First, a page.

Music as Embodied Action

February 01, 2006 · Thesis

Extended essay submitted as part of BROWN, N. (2006). Portfolio of essays and compositions. Oxford Bodleian Library DPhil Thesis, Manuscript, 2006.


In this essay I argue that the primary object of musical experience does not consist in patterns of sound and, therefore, that the act of listening is not of primary significance. Instead, I contend that musical experience, which I understand as something that includes the process of composing, is primarily a way of effecting relationships between human beings and their environments. I investigate the implications of this understanding for practitioners of new music in contemporary Britain and address the common, Western conception of composing, that is, an individual musician’s engaging their technical facility for the notational representation of sounds and their patterns. According to such a normative definition, composers issue performative mandates for decoding by performers, or secondary agents, from which results the existence and configuration of musical sounds.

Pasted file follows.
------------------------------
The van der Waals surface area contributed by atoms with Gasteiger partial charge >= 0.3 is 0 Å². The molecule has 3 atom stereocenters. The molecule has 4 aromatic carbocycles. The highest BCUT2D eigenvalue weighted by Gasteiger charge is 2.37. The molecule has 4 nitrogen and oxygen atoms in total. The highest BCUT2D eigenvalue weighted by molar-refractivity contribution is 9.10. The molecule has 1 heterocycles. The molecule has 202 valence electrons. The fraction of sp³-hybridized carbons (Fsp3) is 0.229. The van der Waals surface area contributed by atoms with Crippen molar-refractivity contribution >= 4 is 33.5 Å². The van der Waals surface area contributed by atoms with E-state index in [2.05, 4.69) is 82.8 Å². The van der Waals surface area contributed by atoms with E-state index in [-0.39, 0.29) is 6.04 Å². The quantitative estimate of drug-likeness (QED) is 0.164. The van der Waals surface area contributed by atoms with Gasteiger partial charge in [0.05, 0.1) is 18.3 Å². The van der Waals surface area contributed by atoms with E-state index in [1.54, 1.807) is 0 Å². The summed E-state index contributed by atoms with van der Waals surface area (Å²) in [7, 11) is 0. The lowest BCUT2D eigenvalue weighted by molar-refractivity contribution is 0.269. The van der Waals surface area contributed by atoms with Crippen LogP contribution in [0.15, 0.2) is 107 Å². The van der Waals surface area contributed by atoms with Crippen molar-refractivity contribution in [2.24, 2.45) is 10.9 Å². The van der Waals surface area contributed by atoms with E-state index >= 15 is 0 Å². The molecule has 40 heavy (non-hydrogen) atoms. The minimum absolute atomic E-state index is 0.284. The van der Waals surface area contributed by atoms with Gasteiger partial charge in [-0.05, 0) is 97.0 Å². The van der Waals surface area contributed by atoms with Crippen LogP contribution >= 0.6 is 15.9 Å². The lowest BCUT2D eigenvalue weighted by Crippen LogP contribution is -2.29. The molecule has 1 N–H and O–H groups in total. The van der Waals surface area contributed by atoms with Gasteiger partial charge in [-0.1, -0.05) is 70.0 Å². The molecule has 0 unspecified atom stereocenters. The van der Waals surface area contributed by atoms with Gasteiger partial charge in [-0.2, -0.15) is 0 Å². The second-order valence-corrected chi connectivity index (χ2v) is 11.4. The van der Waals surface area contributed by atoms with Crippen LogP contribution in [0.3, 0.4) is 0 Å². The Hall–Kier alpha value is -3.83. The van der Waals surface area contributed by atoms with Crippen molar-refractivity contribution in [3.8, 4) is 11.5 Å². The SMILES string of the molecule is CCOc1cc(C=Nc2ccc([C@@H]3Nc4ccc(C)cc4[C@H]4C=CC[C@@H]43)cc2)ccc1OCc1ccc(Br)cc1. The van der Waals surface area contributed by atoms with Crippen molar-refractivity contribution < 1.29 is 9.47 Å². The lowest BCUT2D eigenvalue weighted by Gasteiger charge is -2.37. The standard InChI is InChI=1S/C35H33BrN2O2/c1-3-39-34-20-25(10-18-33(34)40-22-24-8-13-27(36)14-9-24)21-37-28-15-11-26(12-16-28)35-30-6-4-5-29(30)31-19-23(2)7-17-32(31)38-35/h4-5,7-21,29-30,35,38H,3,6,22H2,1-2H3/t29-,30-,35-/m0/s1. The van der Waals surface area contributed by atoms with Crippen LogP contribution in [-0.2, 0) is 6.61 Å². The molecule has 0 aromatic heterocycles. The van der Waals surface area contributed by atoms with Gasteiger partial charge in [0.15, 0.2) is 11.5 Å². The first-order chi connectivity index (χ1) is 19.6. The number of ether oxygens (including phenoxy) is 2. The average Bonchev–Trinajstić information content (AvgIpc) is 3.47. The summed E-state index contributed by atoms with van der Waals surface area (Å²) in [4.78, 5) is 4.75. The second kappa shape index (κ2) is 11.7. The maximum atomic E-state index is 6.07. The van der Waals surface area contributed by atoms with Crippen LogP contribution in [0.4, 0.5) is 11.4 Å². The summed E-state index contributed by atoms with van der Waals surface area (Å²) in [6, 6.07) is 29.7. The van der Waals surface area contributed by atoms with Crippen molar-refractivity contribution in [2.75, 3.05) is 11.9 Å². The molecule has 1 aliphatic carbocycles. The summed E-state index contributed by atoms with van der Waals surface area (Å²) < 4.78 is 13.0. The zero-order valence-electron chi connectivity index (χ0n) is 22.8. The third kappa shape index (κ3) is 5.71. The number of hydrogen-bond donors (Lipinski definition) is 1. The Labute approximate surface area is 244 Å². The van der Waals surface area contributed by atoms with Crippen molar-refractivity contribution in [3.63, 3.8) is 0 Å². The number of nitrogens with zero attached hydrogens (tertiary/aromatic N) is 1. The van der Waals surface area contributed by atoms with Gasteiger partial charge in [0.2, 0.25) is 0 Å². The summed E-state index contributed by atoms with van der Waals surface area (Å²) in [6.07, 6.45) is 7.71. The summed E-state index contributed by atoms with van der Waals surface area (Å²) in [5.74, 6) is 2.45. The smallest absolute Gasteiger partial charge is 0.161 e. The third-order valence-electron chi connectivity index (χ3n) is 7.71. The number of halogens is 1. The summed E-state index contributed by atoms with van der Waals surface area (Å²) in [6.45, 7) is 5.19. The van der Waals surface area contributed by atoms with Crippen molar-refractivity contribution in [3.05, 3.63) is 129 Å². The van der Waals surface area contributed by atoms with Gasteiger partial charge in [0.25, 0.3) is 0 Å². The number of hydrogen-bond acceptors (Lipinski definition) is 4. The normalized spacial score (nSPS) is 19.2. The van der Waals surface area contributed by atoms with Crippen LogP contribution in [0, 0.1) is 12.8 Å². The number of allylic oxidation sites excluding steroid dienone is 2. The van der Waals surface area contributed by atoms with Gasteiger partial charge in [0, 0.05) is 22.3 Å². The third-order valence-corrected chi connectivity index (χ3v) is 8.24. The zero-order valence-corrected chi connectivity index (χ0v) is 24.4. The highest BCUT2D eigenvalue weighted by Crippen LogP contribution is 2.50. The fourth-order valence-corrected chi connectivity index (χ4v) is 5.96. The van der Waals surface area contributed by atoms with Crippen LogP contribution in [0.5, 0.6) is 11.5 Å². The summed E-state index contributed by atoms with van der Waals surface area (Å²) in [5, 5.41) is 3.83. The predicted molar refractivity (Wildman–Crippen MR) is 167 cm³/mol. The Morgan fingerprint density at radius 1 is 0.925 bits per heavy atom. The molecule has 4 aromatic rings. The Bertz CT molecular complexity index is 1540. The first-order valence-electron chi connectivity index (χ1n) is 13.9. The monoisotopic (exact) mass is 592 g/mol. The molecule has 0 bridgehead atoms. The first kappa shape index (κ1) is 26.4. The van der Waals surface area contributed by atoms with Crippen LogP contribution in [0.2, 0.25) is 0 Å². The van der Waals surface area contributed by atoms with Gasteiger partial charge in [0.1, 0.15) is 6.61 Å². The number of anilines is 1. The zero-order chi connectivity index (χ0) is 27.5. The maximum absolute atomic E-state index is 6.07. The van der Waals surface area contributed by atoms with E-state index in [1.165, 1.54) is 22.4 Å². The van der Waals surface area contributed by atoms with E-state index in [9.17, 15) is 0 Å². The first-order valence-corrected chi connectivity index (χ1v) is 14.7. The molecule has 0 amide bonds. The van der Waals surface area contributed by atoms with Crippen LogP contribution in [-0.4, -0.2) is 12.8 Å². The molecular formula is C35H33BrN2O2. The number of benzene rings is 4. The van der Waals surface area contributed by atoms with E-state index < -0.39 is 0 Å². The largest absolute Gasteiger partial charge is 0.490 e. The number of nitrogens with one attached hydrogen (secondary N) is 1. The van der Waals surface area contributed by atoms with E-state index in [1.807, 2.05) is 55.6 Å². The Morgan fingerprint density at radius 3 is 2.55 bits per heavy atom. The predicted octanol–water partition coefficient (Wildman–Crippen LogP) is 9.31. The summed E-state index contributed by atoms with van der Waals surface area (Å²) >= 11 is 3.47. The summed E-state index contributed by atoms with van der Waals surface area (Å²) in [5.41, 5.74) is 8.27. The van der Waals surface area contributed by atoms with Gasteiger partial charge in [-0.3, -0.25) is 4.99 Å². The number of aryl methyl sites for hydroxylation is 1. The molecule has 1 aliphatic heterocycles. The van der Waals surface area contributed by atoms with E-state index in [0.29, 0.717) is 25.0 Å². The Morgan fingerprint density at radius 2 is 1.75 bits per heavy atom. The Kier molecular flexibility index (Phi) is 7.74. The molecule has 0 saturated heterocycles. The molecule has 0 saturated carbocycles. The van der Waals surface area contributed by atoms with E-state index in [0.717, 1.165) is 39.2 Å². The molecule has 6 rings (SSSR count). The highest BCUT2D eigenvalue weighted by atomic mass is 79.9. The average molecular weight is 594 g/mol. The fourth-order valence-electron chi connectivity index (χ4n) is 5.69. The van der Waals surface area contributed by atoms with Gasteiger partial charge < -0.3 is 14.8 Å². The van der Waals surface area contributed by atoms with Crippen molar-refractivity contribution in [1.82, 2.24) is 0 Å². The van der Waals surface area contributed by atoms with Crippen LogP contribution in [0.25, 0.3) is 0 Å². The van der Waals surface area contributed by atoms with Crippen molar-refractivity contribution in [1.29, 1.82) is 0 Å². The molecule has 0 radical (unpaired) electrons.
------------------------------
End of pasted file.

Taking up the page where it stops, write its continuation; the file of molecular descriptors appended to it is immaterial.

In contrast, I suggest that the composer’s task might focus on circumscribing the nature of experiential relations, which a percipient encounters on apprehending a musical work. This compositional task would differ from one that engages in the fulfilment of commissions for concert pieces or the production of text-objects, delivered through notational schemes, for later realization by secondary agents and subsequent contemplation by individual percipients. Thus, my argument provides an alternative interpretation of musical activity, using a phenomenological approach that cites the body’s encounter with the world of things as the primary object of musical experience. Accordingly, I suggest that the act of composing might defer from its relatively recent role as an isolated act of self-reflection through which the private imagination of a composer is revealed.